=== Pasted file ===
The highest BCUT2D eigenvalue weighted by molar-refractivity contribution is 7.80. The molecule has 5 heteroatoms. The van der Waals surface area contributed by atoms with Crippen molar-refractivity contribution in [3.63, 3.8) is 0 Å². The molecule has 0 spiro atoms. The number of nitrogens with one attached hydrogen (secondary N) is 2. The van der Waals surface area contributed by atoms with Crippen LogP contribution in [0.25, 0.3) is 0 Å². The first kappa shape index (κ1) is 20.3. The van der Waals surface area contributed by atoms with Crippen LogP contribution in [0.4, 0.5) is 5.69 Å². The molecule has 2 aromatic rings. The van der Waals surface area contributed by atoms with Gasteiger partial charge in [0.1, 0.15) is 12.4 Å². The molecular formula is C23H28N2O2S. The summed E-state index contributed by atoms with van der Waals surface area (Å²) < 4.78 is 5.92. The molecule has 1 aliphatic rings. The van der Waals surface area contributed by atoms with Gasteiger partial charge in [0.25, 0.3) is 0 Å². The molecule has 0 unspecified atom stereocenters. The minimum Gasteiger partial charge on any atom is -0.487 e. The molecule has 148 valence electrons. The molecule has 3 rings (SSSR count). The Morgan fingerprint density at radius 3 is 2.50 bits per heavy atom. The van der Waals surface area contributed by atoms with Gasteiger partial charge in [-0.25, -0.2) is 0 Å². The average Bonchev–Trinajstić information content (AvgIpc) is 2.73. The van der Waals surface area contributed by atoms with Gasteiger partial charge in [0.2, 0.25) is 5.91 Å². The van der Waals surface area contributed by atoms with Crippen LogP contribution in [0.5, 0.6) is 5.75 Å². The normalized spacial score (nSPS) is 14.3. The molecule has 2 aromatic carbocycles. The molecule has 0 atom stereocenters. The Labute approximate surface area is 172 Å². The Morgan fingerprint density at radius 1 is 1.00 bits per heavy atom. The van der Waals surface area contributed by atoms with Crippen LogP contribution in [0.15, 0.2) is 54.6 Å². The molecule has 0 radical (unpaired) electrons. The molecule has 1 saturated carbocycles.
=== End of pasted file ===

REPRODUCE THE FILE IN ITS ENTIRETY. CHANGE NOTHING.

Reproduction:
The highest BCUT2D eigenvalue weighted by molar-refractivity contribution is 7.80. The molecule has 5 heteroatoms. The van der Waals surface area contributed by atoms with Crippen molar-refractivity contribution in [3.63, 3.8) is 0 Å². The molecule has 0 spiro atoms. The number of nitrogens with one attached hydrogen (secondary N) is 2. The van der Waals surface area contributed by atoms with Crippen LogP contribution in [0.25, 0.3) is 0 Å². The first kappa shape index (κ1) is 20.3. The van der Waals surface area contributed by atoms with Crippen LogP contribution in [0.4, 0.5) is 5.69 Å². The molecule has 2 aromatic rings. The van der Waals surface area contributed by atoms with Gasteiger partial charge in [0.1, 0.15) is 12.4 Å². The molecular formula is C23H28N2O2S. The summed E-state index contributed by atoms with van der Waals surface area (Å²) < 4.78 is 5.92. The molecule has 1 aliphatic rings. The van der Waals surface area contributed by atoms with Gasteiger partial charge in [0.25, 0.3) is 0 Å². The molecule has 0 unspecified atom stereocenters. The minimum Gasteiger partial charge on any atom is -0.487 e. The molecule has 148 valence electrons. The molecule has 3 rings (SSSR count). The Morgan fingerprint density at radius 3 is 2.50 bits per heavy atom. The van der Waals surface area contributed by atoms with Gasteiger partial charge in [-0.25, -0.2) is 0 Å². The average Bonchev–Trinajstić information content (AvgIpc) is 2.73. The van der Waals surface area contributed by atoms with Gasteiger partial charge in [0.2, 0.25) is 5.91 Å². The van der Waals surface area contributed by atoms with Crippen LogP contribution in [0.5, 0.6) is 5.75 Å². The normalized spacial score (nSPS) is 14.3. The molecule has 2 aromatic carbocycles. The molecule has 0 atom stereocenters. The Labute approximate surface area is 172 Å². The Morgan fingerprint density at radius 1 is 1.00 bits per heavy atom. The van der Waals surface area contributed by atoms with Crippen LogP contribution in [0.15, 0.2) is 54.6 Å². The molecule has 0 radical (unpaired) electrons. The molecule has 1 saturated carbocycles.